WA lawmaker barred from Capitol by vaccine rules wants to make bans illegal

Rep. Jim Walsh has filed legislation to ensure legislators can access all parts of the Washington state Capitol, regardless of their vaccination status.

Jim Walsh stands in front of a Washington state Capitol office building with snow and tree behind him

State Rep. Jim Walsh, R-Aberdeen, was locked out of his state Capitol office last year for failing to show he was vaccinated against COVID-19. This year, the representative is proposing a change to state law so lawmakers can’t be barred from parts of the Capitol based on vaccination status. (David Ryder for Crosscut)

Washington state Rep. Jim Walsh got locked out of his Olympia office last year for failing to show he was vaccinated against COVID-19. Now, he wants to make it illegal for that to ever happen again.

As the state Legislature prepares to convene Monday with new pandemic protocols, Walsh, R-Aberdeen, has filed legislation that would make it unlawful to ban state lawmakers from parts of the Capitol based on their vaccination status.

In one of his bills, Walsh compares the state House’s recent vaccination requirements to racial segregation. 

“... Such segregation violates the spirit and letter of the United States Supreme Court's decision in Brown v. Board of Education, which stated clearly that separate is not equal,” the text of House Bill 1695 reads.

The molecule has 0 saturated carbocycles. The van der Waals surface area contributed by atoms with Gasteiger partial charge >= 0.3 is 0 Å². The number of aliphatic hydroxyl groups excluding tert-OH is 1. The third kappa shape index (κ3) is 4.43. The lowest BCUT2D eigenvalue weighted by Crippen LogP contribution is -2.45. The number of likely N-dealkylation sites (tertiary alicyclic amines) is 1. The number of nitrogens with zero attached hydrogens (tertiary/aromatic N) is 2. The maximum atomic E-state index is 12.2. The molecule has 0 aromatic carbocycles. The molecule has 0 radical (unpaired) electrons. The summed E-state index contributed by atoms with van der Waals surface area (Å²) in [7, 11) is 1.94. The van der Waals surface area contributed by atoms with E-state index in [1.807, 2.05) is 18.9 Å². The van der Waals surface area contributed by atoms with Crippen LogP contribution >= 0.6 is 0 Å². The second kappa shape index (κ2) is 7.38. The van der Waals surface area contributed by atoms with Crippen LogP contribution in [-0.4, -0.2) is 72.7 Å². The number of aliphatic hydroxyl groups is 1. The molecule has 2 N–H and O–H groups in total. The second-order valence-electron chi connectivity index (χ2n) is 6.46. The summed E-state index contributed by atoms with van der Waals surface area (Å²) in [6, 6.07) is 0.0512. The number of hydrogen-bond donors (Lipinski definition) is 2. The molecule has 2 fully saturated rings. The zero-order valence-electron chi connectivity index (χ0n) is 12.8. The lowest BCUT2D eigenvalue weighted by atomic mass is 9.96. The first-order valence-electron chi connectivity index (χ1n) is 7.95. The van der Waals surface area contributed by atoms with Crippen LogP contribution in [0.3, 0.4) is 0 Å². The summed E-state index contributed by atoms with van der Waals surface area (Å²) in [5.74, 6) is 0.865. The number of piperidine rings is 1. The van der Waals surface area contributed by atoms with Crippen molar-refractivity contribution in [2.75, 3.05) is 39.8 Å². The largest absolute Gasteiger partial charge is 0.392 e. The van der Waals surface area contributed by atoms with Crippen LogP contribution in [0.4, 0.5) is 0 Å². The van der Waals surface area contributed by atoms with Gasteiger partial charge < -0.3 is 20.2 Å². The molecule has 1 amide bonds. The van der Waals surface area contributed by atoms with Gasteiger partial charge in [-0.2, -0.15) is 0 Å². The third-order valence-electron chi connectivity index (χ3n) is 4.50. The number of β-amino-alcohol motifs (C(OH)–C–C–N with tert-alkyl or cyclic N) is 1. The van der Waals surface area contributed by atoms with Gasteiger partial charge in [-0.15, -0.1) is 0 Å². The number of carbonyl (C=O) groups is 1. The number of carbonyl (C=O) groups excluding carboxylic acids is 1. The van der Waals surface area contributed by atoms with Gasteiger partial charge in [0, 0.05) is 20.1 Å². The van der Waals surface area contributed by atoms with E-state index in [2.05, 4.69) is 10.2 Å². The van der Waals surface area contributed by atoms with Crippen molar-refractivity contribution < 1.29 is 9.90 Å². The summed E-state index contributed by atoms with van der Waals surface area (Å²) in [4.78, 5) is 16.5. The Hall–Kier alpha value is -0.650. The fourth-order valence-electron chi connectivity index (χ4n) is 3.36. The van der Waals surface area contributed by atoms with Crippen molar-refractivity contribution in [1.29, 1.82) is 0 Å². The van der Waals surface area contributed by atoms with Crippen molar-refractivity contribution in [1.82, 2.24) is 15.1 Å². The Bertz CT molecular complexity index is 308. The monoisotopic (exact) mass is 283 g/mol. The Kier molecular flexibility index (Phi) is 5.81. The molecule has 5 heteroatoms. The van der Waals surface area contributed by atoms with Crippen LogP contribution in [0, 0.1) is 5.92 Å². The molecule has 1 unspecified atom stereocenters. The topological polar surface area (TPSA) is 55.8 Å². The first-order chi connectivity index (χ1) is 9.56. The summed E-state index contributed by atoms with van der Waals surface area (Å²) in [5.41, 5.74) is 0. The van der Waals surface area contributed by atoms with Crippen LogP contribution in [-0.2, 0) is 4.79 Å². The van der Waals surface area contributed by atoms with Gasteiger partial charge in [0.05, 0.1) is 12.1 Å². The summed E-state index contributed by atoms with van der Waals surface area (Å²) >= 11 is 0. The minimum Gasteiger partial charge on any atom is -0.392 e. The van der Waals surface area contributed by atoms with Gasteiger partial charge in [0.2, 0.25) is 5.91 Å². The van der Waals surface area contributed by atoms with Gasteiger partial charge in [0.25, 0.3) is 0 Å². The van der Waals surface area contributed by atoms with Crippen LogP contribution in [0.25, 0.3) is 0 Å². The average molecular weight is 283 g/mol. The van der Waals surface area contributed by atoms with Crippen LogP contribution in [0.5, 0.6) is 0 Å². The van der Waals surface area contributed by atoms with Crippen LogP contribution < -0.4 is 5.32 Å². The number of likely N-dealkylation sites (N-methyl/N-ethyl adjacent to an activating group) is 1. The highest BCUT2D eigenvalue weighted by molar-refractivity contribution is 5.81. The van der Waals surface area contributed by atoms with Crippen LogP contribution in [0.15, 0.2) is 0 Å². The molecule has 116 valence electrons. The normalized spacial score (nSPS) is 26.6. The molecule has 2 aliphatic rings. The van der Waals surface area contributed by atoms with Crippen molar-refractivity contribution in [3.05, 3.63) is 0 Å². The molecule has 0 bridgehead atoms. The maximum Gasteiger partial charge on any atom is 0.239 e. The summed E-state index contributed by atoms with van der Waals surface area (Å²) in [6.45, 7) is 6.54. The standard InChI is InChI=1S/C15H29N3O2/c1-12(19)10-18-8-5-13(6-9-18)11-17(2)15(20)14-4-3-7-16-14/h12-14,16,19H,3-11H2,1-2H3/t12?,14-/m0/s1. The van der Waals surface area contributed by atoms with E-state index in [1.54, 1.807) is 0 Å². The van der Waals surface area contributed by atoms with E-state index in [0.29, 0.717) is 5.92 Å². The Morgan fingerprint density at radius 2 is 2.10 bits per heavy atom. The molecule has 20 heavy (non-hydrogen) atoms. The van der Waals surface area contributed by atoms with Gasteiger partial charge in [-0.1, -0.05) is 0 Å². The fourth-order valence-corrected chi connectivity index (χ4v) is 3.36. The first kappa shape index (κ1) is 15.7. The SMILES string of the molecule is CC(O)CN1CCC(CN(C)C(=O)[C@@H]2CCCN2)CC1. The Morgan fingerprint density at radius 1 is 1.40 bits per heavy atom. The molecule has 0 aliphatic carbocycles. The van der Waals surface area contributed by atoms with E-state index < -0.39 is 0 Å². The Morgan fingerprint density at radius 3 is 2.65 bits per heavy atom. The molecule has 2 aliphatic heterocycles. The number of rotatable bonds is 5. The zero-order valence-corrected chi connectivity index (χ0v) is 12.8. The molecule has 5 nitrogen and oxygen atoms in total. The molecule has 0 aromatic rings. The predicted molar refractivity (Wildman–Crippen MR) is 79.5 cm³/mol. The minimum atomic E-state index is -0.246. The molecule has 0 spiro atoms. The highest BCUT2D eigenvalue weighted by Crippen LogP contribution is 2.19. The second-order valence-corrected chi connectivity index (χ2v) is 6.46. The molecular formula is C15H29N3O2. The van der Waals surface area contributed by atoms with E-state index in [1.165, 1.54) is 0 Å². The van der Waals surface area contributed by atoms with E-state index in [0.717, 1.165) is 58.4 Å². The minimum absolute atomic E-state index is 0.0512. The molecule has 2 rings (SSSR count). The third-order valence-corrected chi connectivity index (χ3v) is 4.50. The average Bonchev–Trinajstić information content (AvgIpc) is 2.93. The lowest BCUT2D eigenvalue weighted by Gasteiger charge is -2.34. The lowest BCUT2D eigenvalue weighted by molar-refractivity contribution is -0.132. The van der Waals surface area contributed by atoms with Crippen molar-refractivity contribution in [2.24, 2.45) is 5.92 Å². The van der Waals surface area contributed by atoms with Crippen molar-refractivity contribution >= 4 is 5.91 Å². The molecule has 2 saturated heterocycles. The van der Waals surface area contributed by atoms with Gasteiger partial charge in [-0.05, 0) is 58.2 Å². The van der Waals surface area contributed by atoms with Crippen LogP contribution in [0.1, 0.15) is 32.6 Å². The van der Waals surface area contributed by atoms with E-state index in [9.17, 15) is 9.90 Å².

In an email Tuesday, the chair of the Legislature's Black Members caucus, state Rep. Jamila Taylor, denounced Walsh’s comparison as “ridiculous” and “dangerous.”

Walsh previously apologized for wearing a yellow Star of David, a symbol Jews were forced to wear as part of their persecution during the Holocaust, at an event protesting COVID-19 mandates.

The state House’s latest COVID-19 protocols won’t ban people from spaces based on their race, as Jim Crow segregation did — a crucial difference. But the new rules will prevent state legislators who haven’t been vaccinated from being part of the limited contingent of lawmakers who can show up in person to vote on the House floor. In a change from last fall, lawmakers will be able to access their offices again, as long as they show negative COVID test results.

The House and Senate may choose to impose other restrictions on unvaccinated lawmakers later on; both chambers plan to periodically review and potentially update their protocols throughout the upcoming 60-day session. 

The bills filed by Walsh highlight the partisan division that has arisen at the state Capitol over COVID-19 vaccine mandates. Walsh, who wouldn’t confirm to Crosscut last week whether or not he is vaccinated, is also part of a group of Republican lawmakers who filed a lawsuit challenging the House’s COVID-19 rules in court.

As of Monday, most of the 98 members of the Washington House of Representatives had submitted proof they are vaccinated against COVID-19, but 15 had not done so, House Chief Clerk Bernard Dean wrote in an email. All 15 holdouts were Republicans, Dean wrote.

As of Tuesday, the state Senate had not provided numbers for how many of its members had shown proof of vaccination.

Both legislative chambers, as well as the governor’s office, are controlled by Democrats.

House leaders and administrators say their COVID-19 rules are all about maintaining health and safety and following public health guidance.

“... The current dynamics of the pandemic and the prevalence of the omicron variant caused us to re-evaluate our session plan and take additional steps to protect the health of lawmakers, staff, and the public,” Dean wrote.

Taylor, who chairs the Legislature's Black Members Caucus, sharply criticized Walsh for likening COVID-19 safety rules to race-based discrimination.